Matthew Pottinger, pictured, another former deputy national security adviser, said: ‘This is the Russian MO’

What is the ‘Havana Syndrome’?

The problem has been dubbed the “Havana syndrome” because the first cases hit US embassy staff in Cuba in 2016.

According to a US defense official who was not authorized to discuss details publicly, at least 130 cases are now under investigation across the administration, up from several dozen last year. The National Security Council is leading the investigation.

People believed to be affected have reported headaches, dizziness and symptoms consistent with concussions, with some requiring months of medical treatment. Some have reported hearing a loud noise before symptoms suddenly started.

Investigators believe there are at least four cases involving Trump White House officials.

Supporters of those affected accuse the US government of failing to take the problem seriously or provide necessary medical care and benefits.

US senators last month said the government is investigating an apparent increase in mysterious directed-energy attacks.

Symptoms include;

-hearing loss

-severe headache

-memory problems

-dizziness

-brain damage

Last month, Marc Polymeropolous, a former CIA officer and veteran of Iraq and Afghanistan, claimed he was zapped by one of the attacks while visiting a hotel room in Moscow in 2017, accusing him of destroying his career as well as debilitating headaches where he still suffers from.

In October last year, it was reported how diplomat Mark Lenzi, 45, was stationed in Guangzhou, China, in 2017 when he developed unexplained symptoms, including headaches, memory loss and trouble sleeping.

His neighbor Catherine Werner also fell ill and fellow US official Robyn Garfield was evacuated from Shanghai with his family in June 2018.

Charles Kupperman, former deputy national security adviser, and John Bolton, Trump’s national security adviser, both believe the syndrome is real, The New Yorker reports.

Matthew Pottinger, another former deputy national security adviser, said: ‘This is the Russian MO’

A senior National Security Council official who fell near the White House said he took a taxi to the hospital where he was told he may have had a “massive migraine.”

Later he was approached by a colleague, who told him about the so-called ‘Havana Syndrome’.

The Biden administration is under new pressure to solve the mystery, with lawmakers from both sides, as well as those suspected of being affected, asking for answers.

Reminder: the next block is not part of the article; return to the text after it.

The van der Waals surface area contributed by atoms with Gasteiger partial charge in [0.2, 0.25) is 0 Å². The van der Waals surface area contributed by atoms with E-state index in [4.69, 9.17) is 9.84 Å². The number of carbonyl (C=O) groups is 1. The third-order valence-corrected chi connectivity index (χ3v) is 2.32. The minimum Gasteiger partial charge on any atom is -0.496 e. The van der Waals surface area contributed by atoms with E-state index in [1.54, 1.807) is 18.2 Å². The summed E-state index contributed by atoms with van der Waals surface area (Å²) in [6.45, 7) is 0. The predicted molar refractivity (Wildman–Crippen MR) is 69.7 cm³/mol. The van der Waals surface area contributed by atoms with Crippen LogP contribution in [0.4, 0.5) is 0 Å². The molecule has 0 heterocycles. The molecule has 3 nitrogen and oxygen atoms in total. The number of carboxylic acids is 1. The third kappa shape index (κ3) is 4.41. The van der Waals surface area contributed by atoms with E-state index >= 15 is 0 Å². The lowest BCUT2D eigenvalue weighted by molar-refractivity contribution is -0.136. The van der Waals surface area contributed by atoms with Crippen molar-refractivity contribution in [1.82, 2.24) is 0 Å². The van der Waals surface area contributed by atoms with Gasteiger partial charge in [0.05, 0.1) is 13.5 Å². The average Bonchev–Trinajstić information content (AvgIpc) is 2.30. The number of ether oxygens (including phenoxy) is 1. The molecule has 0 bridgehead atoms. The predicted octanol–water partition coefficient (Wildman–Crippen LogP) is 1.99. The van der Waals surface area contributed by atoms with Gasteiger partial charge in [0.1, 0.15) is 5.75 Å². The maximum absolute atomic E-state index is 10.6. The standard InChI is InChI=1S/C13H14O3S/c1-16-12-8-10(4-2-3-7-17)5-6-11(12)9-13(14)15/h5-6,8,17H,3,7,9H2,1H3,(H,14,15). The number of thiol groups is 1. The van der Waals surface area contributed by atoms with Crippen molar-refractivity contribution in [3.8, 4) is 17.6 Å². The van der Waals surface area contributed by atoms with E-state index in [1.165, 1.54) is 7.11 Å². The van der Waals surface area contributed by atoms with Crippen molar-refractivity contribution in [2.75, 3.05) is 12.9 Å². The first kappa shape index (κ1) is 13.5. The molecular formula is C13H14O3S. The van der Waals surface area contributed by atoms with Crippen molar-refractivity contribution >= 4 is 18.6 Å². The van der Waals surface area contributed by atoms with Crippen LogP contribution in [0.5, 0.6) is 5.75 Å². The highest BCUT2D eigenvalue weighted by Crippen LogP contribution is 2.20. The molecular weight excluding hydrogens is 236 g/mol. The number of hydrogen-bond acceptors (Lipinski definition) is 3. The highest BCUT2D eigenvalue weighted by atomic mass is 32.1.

But scientists and government officials aren’t sure yet who is behind any attacks, whether the symptoms could have been unintentionally caused by surveillance equipment — or if the incidents were actually attacks.

Whatever an official review concludes can have huge consequences.

People believed to be affected have reported headaches, dizziness and symptoms consistent with concussions, with some requiring months of medical treatment. Some have reported hearing a loud noise before symptoms suddenly started.

Diplomats say they are not given even the most basic information, such as the number of victims or the locations of such ‘attacks’.

Diplomats want to know what measures the State Department is introducing to prevent families from returning to apartment or office buildings where incidents have been reported in the past.

The US Embassy in Havana, Cuba.  The problem has been labeled 'Havana syndrome' as the first cases hit embassy staff in 2016, pictured

The US Embassy in Havana, Cuba. The problem has been labeled ‘Havana syndrome’ as the first cases hit embassy staff in 2016, pictured

There are also concerns about what the department is doing to ensure that they and their families are not returned to buildings or apartments where health incidents have previously been reported.

State Department officials say it’s about balancing concerns about data sharing about the incidents, while also avoiding scare tactics and exaggerating the issue.

The complete lack of information other than what has been reported in the press has led to rumors that as jobs abroad become vacant, diplomats are trying to find out if the vacancy was the result of a medical problem such as “Havana Syndrome.”

“If you go to a high-threat post, you know that diplomatic security will keep you informed of what the threats are and that they will take all possible steps to contain those threats. In this situation, the threat is not clear and neither is mitigation,” said a second diplomat.